A trade journal of a still-emerging field, written by Adam Tinworth.

There’s some token allusions to local newspapers in that piece, and one throwaway mention of a trade title. But take those out, and it becomes clear that the article is about nothing but national newspaper journalism. This is all about a particular subset of the ink-stained wretches, without even an acknowledgement that some of the wretches manage to get by without ever getting ink-stained. 
Journalism is a very, very broad church – and it was so long before the internet came along to knock down some walls, pop in an extra transept or two, and generally widen the whole place. Radio, TV, newspapers (local and national), consumer magazines, business magazines, niche subscription-only titles. Online news sites. Blogs. And now the whole, growing world of hyperniche and hyperlocal sites. 
It takes a particular, narrow, myopic, conservative world to see this as a time of desolation for journalism.If your niche, your comfortable little cranny of publishing is closing up, then yes, things look bleak. They look particularly horrible if you root some of your identity in being part of some exclusive little club of journalists who have “made it” – only to find that club crumbling around your ears.  Sure, it’s tough for traditional journalism-derived businesses, and for a particular paradigm of reporting. But for journalism, and journalists, the rules are shifting – and they’re shifting in favour of the individual, the passionate and the skilled. And I can’t help but see that as a good thing.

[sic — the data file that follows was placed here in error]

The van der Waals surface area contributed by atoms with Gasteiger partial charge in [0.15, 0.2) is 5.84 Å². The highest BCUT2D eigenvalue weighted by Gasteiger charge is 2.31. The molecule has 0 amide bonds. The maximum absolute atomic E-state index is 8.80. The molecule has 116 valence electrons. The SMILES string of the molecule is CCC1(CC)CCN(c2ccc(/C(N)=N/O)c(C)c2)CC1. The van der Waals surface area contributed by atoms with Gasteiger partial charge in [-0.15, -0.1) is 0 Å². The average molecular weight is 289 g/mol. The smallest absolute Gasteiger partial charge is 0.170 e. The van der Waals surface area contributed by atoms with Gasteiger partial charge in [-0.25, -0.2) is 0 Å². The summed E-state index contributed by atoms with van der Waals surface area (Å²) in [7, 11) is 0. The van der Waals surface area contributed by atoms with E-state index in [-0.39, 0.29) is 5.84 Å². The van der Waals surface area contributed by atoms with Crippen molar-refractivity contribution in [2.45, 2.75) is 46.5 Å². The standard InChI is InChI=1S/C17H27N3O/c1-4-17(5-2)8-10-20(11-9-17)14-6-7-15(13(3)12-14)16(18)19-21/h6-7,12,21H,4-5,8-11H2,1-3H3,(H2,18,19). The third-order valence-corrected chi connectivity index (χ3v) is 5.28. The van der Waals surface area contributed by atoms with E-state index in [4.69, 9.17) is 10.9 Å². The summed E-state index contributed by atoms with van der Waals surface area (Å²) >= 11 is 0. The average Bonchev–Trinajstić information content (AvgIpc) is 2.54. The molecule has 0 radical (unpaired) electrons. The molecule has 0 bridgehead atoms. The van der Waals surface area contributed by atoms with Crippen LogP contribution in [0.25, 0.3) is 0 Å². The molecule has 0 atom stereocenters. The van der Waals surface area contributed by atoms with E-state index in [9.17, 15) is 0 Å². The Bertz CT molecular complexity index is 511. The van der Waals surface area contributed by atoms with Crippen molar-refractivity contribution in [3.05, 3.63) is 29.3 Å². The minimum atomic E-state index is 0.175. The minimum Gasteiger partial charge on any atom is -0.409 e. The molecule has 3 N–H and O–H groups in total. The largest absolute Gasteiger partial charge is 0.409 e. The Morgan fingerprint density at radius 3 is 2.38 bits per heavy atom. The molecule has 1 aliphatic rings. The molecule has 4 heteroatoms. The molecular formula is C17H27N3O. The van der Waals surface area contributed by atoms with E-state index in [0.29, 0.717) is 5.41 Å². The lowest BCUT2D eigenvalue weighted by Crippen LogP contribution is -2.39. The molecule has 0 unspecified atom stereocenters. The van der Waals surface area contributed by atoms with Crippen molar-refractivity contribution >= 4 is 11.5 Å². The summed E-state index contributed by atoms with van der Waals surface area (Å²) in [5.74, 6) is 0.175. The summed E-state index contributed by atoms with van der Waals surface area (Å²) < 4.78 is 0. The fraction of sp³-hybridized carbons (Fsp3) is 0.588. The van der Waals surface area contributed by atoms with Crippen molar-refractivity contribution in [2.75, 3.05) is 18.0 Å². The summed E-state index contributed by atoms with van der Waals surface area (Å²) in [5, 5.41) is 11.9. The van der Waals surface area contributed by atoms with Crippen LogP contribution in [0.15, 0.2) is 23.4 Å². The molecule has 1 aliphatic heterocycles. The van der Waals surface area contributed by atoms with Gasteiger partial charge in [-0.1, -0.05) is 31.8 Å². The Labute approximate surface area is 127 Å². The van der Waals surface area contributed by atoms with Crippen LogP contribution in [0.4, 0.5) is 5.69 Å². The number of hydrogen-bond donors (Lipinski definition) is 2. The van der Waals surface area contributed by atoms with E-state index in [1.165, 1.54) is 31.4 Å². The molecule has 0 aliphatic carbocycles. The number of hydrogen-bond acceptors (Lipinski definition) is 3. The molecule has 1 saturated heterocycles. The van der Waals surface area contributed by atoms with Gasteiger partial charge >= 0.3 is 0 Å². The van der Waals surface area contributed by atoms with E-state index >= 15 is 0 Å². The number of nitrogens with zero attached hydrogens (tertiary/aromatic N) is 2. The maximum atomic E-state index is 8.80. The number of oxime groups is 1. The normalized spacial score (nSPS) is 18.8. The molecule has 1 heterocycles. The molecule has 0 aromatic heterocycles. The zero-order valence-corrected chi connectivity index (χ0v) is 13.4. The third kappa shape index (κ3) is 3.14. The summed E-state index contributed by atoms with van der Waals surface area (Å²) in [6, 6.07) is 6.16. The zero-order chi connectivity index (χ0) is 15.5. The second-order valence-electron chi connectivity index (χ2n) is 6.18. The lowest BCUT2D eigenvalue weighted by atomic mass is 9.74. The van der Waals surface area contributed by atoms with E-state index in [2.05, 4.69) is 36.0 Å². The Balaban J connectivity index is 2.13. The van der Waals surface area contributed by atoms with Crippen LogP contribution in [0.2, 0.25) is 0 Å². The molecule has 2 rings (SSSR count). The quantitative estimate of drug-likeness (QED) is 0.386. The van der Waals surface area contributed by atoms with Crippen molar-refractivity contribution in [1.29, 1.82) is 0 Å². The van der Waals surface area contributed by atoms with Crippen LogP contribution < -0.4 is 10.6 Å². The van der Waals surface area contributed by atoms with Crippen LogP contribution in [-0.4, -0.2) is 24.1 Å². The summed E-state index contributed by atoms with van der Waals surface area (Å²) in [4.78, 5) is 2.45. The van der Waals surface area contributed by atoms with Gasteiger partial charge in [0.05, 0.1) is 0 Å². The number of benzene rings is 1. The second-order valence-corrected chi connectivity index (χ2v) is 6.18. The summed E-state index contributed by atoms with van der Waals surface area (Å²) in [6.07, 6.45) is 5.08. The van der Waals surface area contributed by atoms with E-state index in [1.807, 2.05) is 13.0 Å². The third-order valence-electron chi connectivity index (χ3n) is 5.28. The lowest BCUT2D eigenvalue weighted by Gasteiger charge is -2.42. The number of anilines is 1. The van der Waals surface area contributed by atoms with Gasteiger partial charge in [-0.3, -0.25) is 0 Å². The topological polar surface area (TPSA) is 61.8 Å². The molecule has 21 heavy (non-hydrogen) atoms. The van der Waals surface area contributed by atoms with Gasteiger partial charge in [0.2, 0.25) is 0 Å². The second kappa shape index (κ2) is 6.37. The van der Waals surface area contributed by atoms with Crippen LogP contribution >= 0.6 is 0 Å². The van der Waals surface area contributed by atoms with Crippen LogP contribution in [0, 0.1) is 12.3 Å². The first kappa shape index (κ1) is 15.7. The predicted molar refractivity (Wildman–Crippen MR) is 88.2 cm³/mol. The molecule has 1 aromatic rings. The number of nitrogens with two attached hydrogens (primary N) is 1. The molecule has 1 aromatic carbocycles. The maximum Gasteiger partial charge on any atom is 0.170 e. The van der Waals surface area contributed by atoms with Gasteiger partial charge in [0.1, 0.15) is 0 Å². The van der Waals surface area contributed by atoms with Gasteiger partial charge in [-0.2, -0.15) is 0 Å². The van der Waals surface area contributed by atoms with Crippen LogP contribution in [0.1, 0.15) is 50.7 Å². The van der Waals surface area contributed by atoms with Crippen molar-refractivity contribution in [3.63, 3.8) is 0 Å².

• Lyn

    The bit that annoyed me most about the article was how appallngly it was subbed – evidence, if ever there, of why publications both in print and online still need people who know how to put a sentence together in a professional manner.

    Just two examples:
    “The Sunday Times, Patrick Foster of The Times, Stewart Maclean of The Mirror, Helen Pidd of The Guardian, Natasha Pearlman of the Daily Mail, and Kate Mansey of the Sunday Mirror, the eventual winner.class of 2008 were an eclectic, precocious bunch.”

    “The promotion system in journalism therefore works very simply and very well. By and large a News of the World man, or a Farmer & Stockbreeder man, or a Penthouse man, deserves to be where he is. If he pretends to be ashamed, it is only because cultural snobbery demand he be so — he is happier, and better suited, than he admits.ntry to the charmed circle is the thing.”

  • Lyn

    And she inserts a subbing error into her own post. (Sorry.)